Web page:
The Breakthrough Model of Scientific Research
contrasted with the Principle of Connectivity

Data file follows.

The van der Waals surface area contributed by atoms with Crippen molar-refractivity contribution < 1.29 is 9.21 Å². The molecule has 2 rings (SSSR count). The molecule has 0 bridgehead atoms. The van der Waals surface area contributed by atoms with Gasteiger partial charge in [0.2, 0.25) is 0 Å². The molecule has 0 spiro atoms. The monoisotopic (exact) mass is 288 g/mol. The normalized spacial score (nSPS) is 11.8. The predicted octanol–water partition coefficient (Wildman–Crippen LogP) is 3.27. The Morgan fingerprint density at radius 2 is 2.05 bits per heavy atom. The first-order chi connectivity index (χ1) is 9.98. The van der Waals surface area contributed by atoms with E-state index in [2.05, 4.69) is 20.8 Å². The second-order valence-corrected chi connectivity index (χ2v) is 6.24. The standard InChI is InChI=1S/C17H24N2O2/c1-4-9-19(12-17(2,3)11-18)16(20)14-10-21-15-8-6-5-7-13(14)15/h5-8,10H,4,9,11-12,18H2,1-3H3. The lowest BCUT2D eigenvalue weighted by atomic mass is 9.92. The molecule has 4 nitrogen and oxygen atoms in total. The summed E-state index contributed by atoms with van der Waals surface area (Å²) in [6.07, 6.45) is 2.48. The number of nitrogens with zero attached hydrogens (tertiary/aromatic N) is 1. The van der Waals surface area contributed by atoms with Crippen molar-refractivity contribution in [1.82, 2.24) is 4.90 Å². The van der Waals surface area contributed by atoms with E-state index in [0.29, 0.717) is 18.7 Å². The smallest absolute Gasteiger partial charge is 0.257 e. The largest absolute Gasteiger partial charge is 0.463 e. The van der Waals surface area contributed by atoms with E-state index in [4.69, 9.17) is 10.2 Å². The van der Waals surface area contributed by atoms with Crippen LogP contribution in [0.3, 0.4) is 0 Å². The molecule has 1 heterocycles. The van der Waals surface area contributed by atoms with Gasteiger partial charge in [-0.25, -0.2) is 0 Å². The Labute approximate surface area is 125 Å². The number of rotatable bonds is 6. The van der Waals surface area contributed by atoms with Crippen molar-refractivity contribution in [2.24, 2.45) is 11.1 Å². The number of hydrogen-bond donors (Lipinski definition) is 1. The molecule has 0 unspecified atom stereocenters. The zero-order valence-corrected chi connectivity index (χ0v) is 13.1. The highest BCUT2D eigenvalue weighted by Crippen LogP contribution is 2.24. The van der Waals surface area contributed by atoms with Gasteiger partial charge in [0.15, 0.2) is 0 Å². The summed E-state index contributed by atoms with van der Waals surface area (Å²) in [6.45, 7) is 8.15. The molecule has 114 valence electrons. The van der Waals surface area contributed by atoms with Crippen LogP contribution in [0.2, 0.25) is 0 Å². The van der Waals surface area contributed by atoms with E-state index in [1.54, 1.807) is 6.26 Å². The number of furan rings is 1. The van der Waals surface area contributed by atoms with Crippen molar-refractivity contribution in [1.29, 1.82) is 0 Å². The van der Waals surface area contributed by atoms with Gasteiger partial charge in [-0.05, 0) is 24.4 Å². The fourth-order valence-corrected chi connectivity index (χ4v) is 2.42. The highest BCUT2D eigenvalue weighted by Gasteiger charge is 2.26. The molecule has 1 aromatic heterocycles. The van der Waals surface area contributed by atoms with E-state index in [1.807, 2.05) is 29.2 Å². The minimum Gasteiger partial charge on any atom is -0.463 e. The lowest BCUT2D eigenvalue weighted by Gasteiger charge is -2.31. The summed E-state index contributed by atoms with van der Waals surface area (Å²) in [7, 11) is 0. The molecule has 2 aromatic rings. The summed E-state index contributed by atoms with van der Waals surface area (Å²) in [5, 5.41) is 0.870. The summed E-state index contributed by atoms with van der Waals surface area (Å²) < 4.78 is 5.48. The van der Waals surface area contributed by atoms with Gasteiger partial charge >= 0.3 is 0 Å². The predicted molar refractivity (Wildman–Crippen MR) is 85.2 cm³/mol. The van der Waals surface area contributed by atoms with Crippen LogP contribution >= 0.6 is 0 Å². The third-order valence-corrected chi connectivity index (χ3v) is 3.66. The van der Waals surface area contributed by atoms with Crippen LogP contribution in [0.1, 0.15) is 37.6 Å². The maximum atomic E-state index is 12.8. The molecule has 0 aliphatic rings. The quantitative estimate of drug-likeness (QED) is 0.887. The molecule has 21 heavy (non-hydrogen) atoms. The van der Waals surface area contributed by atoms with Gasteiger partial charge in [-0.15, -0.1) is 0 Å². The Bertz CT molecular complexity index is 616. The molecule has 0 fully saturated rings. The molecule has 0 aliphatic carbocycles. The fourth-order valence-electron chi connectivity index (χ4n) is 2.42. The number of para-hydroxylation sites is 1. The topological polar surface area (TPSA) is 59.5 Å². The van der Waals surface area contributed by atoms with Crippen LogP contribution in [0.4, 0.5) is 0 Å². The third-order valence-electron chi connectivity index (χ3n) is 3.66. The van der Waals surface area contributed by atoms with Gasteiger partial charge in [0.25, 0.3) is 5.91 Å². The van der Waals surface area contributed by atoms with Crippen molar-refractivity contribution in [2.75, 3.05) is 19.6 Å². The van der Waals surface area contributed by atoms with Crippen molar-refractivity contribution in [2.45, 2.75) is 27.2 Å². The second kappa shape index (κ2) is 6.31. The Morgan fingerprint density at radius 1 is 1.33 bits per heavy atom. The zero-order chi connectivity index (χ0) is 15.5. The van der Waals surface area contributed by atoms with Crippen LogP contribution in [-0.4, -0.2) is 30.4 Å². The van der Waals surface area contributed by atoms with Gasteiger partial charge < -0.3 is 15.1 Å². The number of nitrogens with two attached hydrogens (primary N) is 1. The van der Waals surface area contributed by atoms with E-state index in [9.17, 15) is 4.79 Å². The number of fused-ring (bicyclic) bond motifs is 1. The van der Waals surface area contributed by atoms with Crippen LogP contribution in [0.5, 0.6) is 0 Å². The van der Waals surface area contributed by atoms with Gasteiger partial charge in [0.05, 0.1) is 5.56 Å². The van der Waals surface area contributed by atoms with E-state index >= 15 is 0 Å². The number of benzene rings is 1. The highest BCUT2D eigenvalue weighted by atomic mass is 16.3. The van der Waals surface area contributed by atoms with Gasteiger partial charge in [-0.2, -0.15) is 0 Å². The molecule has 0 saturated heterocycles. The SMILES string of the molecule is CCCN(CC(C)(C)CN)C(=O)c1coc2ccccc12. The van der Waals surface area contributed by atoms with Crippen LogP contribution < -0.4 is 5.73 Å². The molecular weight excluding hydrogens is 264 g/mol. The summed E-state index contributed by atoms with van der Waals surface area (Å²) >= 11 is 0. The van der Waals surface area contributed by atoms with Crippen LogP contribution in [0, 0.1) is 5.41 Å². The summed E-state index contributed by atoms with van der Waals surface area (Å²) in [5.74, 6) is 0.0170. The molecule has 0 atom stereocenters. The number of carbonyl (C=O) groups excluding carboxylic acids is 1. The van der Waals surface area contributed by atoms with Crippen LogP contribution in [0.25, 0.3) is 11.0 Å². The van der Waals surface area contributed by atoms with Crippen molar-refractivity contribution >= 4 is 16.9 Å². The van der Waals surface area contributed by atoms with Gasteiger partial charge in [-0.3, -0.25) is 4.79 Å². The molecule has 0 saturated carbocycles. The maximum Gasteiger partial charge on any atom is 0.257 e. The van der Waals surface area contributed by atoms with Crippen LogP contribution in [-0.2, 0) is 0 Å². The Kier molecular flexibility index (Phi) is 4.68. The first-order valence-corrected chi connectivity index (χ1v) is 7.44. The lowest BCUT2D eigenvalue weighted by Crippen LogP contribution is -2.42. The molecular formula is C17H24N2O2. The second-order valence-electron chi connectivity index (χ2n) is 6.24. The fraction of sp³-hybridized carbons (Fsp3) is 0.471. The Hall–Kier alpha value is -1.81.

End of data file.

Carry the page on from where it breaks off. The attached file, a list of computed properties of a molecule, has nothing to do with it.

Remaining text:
The Breakthrough Model of scientific research and the Principle of Connectivity are both models describing how progress occurs with scientific theories. The Breakthrough Model of scientific research, also known as the Great Leap Model, supports the idea that scientific problems and issues are explained or solved when a single experiment overturns all previous theories and completely explains the concept of interest. While the Breakthrough Model may take into account previous theories, it does not build upon them in a gradual manner.  It either explains previous theories in a revolutionary way, or it completely dismisses them.  Breakthrough theories often violate the Principle of Connectivity, which states that new theories should connect with old theories by supporting and building on previously established facts.  While not all Breakthrough theories are incorrect and the result of bad science, it is nearly always the case that new theories are linked with previous theories, and new theories advance through a gradual accumulation of knowledge.  The media glamorizes Breakthrough theories, and plays on the misguided non-scientific beliefs that breakthroughs must occur for a new theory to be successful, and new theories should prove a previous theory wrong.